Local writer works to record veterans’ stories

The men and women featured in the upcoming book, ‘The Boys Of Brookdale.’Photo: Andrew Kerman

By David Baugher, Special to the Jewish Light

An upcoming book is set to chronicle the lives of veterans who reside at the Brookdale Senior Living Center on Craig Road.

“The Boys of Brookdale” will be an examination of World War II stories from 16 individuals who live in the Creve Coeur apartment complex. About three-quarters of the group are Jewish, according to author Joe Regenbogen.

“There were 16 million people who served in uniform in the Second World War,” said the author, who is also Jewish. “Only about 620,000 are still alive. We’re losing about 500 every day. To me, these are treasures and I wanted to sit down, talk to them and get their incredible stories.”

An event earlier this month welcomed the Brookdale community to honor those profiled with cake and refreshments as well as a group photo. Each of the 16 also received copies of their chapter.

Regenbogen said that he was moved to do the project after his own father moved into the facility. They were both impressed with the number of vets who lived there. Regenbogen even had several of his eighth-grade Parkway history students help out with the book and learn firsthand from their elders.


At the Memorial Day weekend’s event, the teacher delivered brief remarks regarding the significance of the conflict, which he said some have labeled as the last “good” war. 

“One reason why, I think, is that the enemy represented diabolical forces,” he said. “We are talking about fascism, racism, fanaticism, systematic murder of the Holocaust.”

Regenbogen said that both the war effort and its resulting  hardships were shared not just by those who fought in combat but also those in support roles and those who stayed home to populate factory workforces. 

“Almost every American who was alive at the time and old enough to make a contribution found a way,” he said. “Some did it through clothing drives at home. Some did it by taking jobs in war industry and defense plants while men went off to fight.”

That diversity is also reflected in the book. Three of the 16 honored in it were women, including a war bride and a Holocaust survivor.

Herman Litwack, a 92-year-old who came to see his finished profile, said he had served in New Guinea, the Philippines and Okinawa where he survived two cases of malaria and one bout of dengue fever courtesy of mosquito bites.

“To this day, if I see a mosquito, I have to get the mosquito or leave,” he said.

Litwack, who served on a combat signal team, said that he quit school and pretended to be older than he was so he could sign up for service.

“I was in almost three years,” he said, noting some of the men in his unit had children his age. “I came home and still wasn’t old enough to vote.”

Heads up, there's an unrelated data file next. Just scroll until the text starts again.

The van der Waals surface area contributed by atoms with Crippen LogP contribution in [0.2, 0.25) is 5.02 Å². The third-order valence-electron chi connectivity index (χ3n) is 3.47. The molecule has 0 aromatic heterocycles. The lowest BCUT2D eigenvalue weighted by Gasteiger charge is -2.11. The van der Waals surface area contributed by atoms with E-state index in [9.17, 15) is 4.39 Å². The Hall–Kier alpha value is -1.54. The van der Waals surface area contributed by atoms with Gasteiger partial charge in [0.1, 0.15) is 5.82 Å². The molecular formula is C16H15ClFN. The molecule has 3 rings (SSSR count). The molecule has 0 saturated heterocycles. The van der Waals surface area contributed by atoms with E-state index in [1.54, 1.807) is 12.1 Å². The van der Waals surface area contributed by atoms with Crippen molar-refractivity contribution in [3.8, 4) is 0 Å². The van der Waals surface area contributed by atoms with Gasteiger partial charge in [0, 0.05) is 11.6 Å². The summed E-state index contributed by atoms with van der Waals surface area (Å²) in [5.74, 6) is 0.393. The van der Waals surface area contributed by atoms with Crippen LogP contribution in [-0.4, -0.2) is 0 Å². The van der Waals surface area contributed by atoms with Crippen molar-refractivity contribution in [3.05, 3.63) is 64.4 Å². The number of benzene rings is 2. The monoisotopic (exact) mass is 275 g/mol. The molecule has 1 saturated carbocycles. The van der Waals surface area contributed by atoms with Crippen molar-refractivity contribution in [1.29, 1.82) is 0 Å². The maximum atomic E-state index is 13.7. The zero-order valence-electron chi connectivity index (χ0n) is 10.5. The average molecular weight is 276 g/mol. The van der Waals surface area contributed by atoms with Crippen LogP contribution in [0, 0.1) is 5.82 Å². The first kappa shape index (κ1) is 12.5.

He said he still had his old jacket from those days.

“The jacket comes up to here,” he said, indicating his forearm. “You know why? Because I grew the three years I was over there. I was only a kid when I went over there.”

Erich Dahl, 97, said he felt the book would give some perspective for his descendents.

“I hope that my grandchildren and great-grandchildren find out a little bit about what their old man did during the war,” he noted.

Dahl initially arrived in the United States as an 18-year-old refugee from Nazi Germany.

“Had it not been for coming over here, I probably would have been pushing up daisies,” he said.

As a European, he had hoped to fight the enemy on his home continent but was eventually sent to the Pacific. His message to future generations is simple enough.

“We did the job we were supposed to do,” he said. “God help us if we didn’t.”

He said he hates to think what might have happened if Hitler had won.

“I’ve said many times before that I’m proud of every day I served,” he said. “I wish I could have done more but I did the best I could at all times. It was very important to me.”

Sidney Yawitz said that his children and grandchildren were looking forward to seeing the book in print, which is planned to be published within the next year.

“We did what we had to do,” he said of those days. “We thought it would bring about a longtime peace which did not occur. We were hoping it would bring a new and better world.”

Yawitz, who spent his time in the U.S. Air Force in Europe, is set to turn 101 years old this week. He is a bit wistful looking back.

“I was hoping after seeing what war can do to countries that people would finally learn that no good comes of war,” he said. “However, it doesn’t seem it will ever be that way. Not in my lifetime anyhow.”